Using Porcelain in Your Home
The Evolution of Porcelain
Porcelain is being used more than ever for interior design and its true versatility is coming to light. Not just for bathrooms anymore, porcelain is seeing use on countertops, backsplashes and floor tiles in both commercial and residential projects.
Although a manufactured stone, some of the designs imitate marble surprisingly well and overall, porcelain’s aesthetic is considered by many to be superior to quartz, another popular manufactured stone product.
Let’s take a look at the unique characteristics that make porcelain a great choice and talk about some reasons why it can be an all-star player for your home application.
What is Porcelain?
Porcelain is a ceramic material comprised of clays, feldspar, silica and most notably, a mineral called kaolin. Most porcelain has a color ranging from grey to pure white and after being fired at its ideal temperature of 1,400 degrees Celsius, takes on a translucent, glass-like quality.
The known history of porcelain dates back over 2,000 years ago to China where it was used to craft cups, plates, statues and more. Once these Chinese pieces were discovered in Europe, potters from that region went to work attempting to create their own version and in 1704 a physicist from Germany, Ehrenfried Walther von Tschirnhaus, finally came upon the ideal formula.
Besides its obvious use for pottery, tiles and other interior applications, porcelain is also used for jewelry, laboratory equipment and electric insulation. It is the densest and most durable ceramic material available which is an element that adds to its diversity when it comes to practical application.
Why Choose Porcelain?
When it comes to home applications such as countertops, most people are surprised to hear that porcelain is a viable option. Here are some reasons why porcelain can be the perfect choice:
- Heat resistant: as porcelain fires at a very high temperature in its formation, it is nearly impervious to heat from pots and pans. Although it’s always better to err on the side of caution, you can generally place steaming-hot items on its surface and not worry about etching or burning that can occur in a material such as quartz.
- Durable: although much thinner than its natural stone counterparts, porcelain is 30% more durable than granite. As long as you’re mindful of not dropping heavy objects on it, you don’t have to be concerned about cracking or chipping in day-to-day use.
- Water resistant: with some porous stones such as marble, you need to seal it and be very conscientious of cleaning up spills immediately. Porcelain has no such issue, being a non-porous material with a water absorption rate of less than 0.5%.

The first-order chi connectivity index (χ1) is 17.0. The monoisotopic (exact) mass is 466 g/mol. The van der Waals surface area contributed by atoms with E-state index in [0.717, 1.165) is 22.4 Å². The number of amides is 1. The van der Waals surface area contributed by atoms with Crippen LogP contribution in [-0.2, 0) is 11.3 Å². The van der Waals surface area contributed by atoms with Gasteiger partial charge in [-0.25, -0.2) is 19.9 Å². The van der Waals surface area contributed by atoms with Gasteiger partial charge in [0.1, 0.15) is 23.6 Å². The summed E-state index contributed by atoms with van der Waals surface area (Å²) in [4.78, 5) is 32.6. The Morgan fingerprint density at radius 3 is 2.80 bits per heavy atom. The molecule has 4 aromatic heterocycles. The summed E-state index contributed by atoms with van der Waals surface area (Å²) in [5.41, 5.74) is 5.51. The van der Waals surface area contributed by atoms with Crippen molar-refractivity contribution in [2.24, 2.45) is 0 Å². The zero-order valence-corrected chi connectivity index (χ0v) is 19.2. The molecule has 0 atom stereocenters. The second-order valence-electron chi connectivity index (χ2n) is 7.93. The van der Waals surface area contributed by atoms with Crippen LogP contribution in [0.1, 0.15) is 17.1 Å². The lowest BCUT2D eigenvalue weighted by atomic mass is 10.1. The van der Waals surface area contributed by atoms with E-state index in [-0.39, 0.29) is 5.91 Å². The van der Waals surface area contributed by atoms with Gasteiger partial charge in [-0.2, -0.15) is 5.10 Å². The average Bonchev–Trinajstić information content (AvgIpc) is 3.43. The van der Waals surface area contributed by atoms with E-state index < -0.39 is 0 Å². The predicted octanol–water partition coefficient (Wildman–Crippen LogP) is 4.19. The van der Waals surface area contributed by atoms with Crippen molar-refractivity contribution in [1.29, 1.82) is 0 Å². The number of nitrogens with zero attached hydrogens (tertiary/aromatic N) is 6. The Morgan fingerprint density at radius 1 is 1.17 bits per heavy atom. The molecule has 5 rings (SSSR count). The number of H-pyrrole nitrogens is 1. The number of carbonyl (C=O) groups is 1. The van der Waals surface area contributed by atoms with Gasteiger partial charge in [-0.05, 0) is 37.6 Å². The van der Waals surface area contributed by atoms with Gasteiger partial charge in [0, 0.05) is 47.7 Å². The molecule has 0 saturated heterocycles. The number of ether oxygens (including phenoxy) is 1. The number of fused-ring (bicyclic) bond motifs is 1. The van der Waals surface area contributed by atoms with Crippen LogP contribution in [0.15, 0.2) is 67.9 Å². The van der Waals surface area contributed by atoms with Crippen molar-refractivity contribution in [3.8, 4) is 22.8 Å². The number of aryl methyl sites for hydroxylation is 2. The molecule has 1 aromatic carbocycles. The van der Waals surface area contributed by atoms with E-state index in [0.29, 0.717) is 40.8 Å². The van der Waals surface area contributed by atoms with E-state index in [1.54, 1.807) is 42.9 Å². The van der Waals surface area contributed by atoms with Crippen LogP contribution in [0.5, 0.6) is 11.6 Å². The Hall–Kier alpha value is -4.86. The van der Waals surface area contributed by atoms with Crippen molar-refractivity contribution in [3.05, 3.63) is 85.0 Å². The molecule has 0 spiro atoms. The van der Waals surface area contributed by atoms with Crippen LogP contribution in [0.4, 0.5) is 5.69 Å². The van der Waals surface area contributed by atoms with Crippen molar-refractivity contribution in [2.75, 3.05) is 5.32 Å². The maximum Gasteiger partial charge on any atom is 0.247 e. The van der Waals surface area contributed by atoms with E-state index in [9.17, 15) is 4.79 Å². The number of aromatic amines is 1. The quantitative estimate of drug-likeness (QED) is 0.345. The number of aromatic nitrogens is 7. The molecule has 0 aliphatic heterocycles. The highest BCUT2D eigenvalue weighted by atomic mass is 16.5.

- Great alternative to marble: if you want the look of marble without the need for high maintenance and the concern over etching and scratching, there are a lot of porcelain slabs on the market that imitate marble veining beautifully.
- Versatility: Due to the relatively thin size of porcelain slabs, they can be applied in a variety of ways. Countertops, backsplashes, wall panels and decorative accents are just some of the possibilities.
- No need to seal: Unlike the majority of natural stones, porcelain requires no sealing as the glazing and firing process that solidifies it acts as a barrier that protects the slabs from moisture and acidic liquids.
Porcelain and Ceramic: What’s the Difference?
There is often confusion on the differences between porcelain and ceramic, particularly when it comes to tiles. Although they are similar materials in some ways, porcelain definitely emerges as the victor in a side-by-side comparison.
Firstly, porcelain is more impervious to water infiltration due to its density and surface smoothness, which prevents penetration.
Secondly, there is the issue of aesthetics. While ceramic maintains a fairly uniform appearance from piece to piece, porcelain is remarkably adept at imitating a variety of natural stones, from marble to travertine. It can even act as a fine replica of wood grains if that’s a look you find appealing. Porcelain also comes in a wider variety of colors, patterns and surface finishes meaning you’ll be able to find the right porcelain to match practically any room in your home.
Finally, and perhaps most importantly, porcelain also comes out ahead when it comes to overall durability. It is both denser and less porous than ceramic, meaning it is less prone to chipping and cracking.
The Future of Porcelain
The use of porcelain for interior design and stone fabrication is on the rise and most industry experts predict this upward trend will continue moving forward. Quartz is certainly a cost-effective option but when it comes to a manufactured material that ticks all the boxes, whether you’re a homeowner or interior designer, nothing matches the beauty and diversity of porcelain.
Hari Stones carries a wide diversity of porcelain slabs and tiles, come visit one of our locations in Western Canada to see our selection for yourself and decide if porcelain is the right fit for your next project.
Written by Jesse Day, Inside Sales @ Hari Stones Ltd.